The Case Western Reserve University/University Hospitals AIDS Clinical Trials Unit is now screening potential participants for a nationwide HIV vaccine clinical trial (HVTN505) being conducted by the HIV Vaccine Trials Network. The HIV vaccine trial is the first of its kind in Cleveland since 2003.
The trial is testing the safety and effectiveness of a combination of two HIV vaccines to see if they will stimulate an immune response to HIV or decrease the amount of virus in the blood if a person later becomes infected. Neither vaccine can cause HIV infection. The trial, which also is open in 15 other U.S. cities, is looking to enroll 1,350 gay men and transgender women. Participants must be 18-50 years old and HIV-uninfected (negative).
"Historically, vaccines have been key to ending viral epidemics," said Benigno Rodriguez, MD, an infectious disease physician at University Hospitals (UH) Case Medical Center and assistant professor of medicine at Case Western Reserve School of Medicine. "Even with good antiretroviral therapy, millions of people become newly infected each year. We cannot treat our way out of this epidemic."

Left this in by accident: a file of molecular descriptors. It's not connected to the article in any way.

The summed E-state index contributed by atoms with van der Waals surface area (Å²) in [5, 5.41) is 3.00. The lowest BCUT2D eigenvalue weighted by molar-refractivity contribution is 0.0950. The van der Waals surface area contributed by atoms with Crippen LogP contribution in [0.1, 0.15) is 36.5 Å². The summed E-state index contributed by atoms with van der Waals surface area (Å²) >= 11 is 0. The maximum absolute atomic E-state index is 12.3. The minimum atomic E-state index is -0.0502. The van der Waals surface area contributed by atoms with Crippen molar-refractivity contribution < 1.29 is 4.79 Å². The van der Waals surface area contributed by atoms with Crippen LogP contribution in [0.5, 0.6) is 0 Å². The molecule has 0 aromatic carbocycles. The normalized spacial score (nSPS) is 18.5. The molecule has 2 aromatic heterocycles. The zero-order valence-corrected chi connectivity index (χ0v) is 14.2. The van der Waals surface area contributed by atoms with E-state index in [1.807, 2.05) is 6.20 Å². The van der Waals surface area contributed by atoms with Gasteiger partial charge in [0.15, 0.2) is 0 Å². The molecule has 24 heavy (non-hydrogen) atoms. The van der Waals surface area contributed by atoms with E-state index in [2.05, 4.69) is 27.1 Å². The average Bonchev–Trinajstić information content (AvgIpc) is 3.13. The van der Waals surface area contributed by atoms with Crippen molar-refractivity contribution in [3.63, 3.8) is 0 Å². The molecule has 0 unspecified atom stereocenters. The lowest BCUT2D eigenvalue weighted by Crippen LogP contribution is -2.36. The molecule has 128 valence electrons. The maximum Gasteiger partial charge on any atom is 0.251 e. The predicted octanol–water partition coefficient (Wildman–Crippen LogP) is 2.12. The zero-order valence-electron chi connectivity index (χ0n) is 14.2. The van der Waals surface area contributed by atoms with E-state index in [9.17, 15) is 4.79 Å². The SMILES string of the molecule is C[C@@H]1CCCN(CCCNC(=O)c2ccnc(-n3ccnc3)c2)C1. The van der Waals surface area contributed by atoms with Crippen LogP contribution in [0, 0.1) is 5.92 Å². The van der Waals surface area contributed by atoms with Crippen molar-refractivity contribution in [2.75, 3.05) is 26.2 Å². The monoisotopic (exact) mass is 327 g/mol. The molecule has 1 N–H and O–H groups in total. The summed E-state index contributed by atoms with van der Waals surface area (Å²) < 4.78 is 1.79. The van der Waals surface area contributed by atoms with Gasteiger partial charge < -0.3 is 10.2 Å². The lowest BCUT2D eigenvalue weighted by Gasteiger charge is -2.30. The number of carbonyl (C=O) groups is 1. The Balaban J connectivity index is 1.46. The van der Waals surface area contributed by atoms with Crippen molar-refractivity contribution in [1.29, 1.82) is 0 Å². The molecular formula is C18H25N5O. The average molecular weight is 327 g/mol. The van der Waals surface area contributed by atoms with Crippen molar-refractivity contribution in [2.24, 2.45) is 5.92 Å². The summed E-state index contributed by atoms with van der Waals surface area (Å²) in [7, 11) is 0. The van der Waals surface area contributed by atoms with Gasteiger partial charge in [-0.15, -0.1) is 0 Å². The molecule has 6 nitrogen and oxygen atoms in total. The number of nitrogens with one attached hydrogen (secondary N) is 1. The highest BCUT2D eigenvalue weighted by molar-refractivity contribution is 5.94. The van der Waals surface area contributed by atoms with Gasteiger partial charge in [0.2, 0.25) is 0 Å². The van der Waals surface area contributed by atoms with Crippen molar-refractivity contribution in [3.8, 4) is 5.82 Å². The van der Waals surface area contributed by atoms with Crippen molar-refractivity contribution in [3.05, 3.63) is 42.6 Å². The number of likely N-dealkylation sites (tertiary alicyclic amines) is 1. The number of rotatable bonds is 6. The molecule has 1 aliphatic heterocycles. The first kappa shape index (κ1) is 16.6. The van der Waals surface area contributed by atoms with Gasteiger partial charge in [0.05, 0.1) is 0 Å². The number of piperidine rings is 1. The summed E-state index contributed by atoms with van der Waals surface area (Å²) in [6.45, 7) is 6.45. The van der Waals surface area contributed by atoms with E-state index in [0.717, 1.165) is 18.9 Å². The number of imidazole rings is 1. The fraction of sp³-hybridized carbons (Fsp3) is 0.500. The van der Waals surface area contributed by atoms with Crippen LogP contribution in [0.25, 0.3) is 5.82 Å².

"Throughout the AIDS epidemic, Greater Cleveland's gay community has consistently supported AIDS-related clinical trials. We believe that the men of Cleveland will want to stand up and learn more about HIV vaccine research. We anticipate that many will be willing to participate in this study," continued Dr. Rodriguez.
People interested in learning more about the vaccine trial should call 216-844-4444 or email email@example.com
The vaccine trial comes to Cleveland after a year of promising developments in the worldwide search for effective new tools to help stem the AIDS epidemic, now entering its third decade. Last year, clinical trials proved some level of effectiveness for two HIV prevention strategies. The CAPRISA004 study demonstrated for the first time that a microbicide a gel used by a woman prior to sexual activity, could reduce a woman's risk of acquiring HIV. Another clinical trial showed that antiretroviral drugs used to treat people living with HIV can reduce a person's risk of acquiring HIV if used consistently prior to sexual contact.
|Contact: George Stamatis|
University Hospitals Case Medical Center